The Hockey Hall of Fame will announce its Class of 2016 on Monday afternoon. It’s one of those classes that considered a “down year,” in that the first-time candidate crop is rather paltry (or in one instance, “Palffy”). This opens the door for some holdovers from previous years, including that paragon of controversy, Eric Lindros.
The following odds were established through previous votes, discussions with those around the hockey world and a feeble attempt at trying to guess what’s on the minds of the Hall of Fame Selection Committee.
Keep in mind that there are also categories for Builders and Women’s Players. Don Cherry, Pat Quinn and Viktor Tikhonov are all eligible in the Builder’s Category. Please keep in mind that the Hockey Hall of Fame is in Toronto.
Here are the latest odds for the Hockey Hall of Fame Class of 2016:
If it’s ever going to be Eric’s year, it’s going to be this year.
Lindros is 19th in NHL history in points per game average with 1.138. He won the Hart and the Pearson in 1995. He has just 760 NHL career games, however, in a concussion-plagued career. But one only needs to point at Cam Neely and Pavel Bure as exceptions to the work history rule.
Outside of games played, we all know why he isn’t in yet: He spoke out of turn too often, his clashes with Bobby Clarke, a general dislike of the way he carried himself during his playing days both on the ice and off. Lindros has worked hard to change his reputation after his playing days. We’ll see if he kissed the right rear ends this week.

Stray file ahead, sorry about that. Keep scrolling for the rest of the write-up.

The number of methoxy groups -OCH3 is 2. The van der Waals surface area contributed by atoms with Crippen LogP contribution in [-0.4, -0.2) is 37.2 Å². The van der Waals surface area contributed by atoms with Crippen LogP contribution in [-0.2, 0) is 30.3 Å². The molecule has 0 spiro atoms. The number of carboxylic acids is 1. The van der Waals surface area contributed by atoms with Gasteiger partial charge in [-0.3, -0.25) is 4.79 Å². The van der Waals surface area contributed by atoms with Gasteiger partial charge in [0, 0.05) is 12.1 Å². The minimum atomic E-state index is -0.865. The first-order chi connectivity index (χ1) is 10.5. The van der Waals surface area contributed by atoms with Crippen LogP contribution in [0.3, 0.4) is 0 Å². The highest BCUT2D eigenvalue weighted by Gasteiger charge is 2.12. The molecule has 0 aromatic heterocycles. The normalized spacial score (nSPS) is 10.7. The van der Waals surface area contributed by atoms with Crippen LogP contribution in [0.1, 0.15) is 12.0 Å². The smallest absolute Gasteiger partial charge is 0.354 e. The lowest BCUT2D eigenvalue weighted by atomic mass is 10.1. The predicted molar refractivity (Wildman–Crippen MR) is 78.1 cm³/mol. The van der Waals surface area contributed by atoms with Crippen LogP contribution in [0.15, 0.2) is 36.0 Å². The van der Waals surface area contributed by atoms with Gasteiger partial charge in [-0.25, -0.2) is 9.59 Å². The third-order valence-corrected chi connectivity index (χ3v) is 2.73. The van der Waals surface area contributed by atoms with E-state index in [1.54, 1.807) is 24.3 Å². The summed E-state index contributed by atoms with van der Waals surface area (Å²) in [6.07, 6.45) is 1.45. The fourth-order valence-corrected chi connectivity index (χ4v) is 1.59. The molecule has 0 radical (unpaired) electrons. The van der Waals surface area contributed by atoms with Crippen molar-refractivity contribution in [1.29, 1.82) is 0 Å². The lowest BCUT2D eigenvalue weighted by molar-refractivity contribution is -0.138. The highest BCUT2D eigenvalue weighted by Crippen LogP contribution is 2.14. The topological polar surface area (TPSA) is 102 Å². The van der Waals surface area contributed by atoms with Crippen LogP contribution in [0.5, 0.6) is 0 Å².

The bottom line is that Lindros belongs in the Hall of Fame. And, frankly, in a season that lacks a true star name to build a weekend around, the Hall of Fame could use Eric Lindros in 2016.
On the other end of the longevity scale: Mark Recchi, who played 1,652 games from 1989 through 2011.
Recchi was a scoring and winning machine, leading the NHL in assists in 1999-00 while being 12th in career point (1,533) and 20th in career goals (577). The names ahead of his on that points list are hockey deities. Recchi isn’t – just a really, really good player who happens to have all-time-great stats – but his numbers should earn him a place in their club.
We’d say these are the favorites, so adjust your vacation plans accordingly, Philadelphia Flyers fans.
Andreychuk being left out of the Hockey Hall of Fame with 640 goals is a complete sham. It speaks to the specious depiction of the “complete player” as a Hall of Famer, when in fact the Hall of Fame has in the past honored those who were simply the best at what they do.
No one’s confusing Rod Langway with Nicklas Lidstrom when it comes to being a force offensively and defensively. Clark Gillies is a Hall of Famer for basically being one of the best role players of all-time, and doing it on a dynasty team.
Andreychuk wasn’t a complete player, in the sense that his skating was laborious and he wasn’t exactly Adam Oates as a set-up man. But he has few peers in his ability to dominate around the crease. He was the best at what he did. And his contributions to the lone Stanley Cup team in Tampa Bay Lightning history, as its captain, should weigh heavier than they do.
“I get the other side,” he said. “No Olympic experience. Just two All-Star Games in 23 years, no NHL awards. But in some way that’s what I’m most proud of. I quietly went about my business. I was consistent. I think the guys who played with my know that. But I get it, totally.”
Okay, not totally.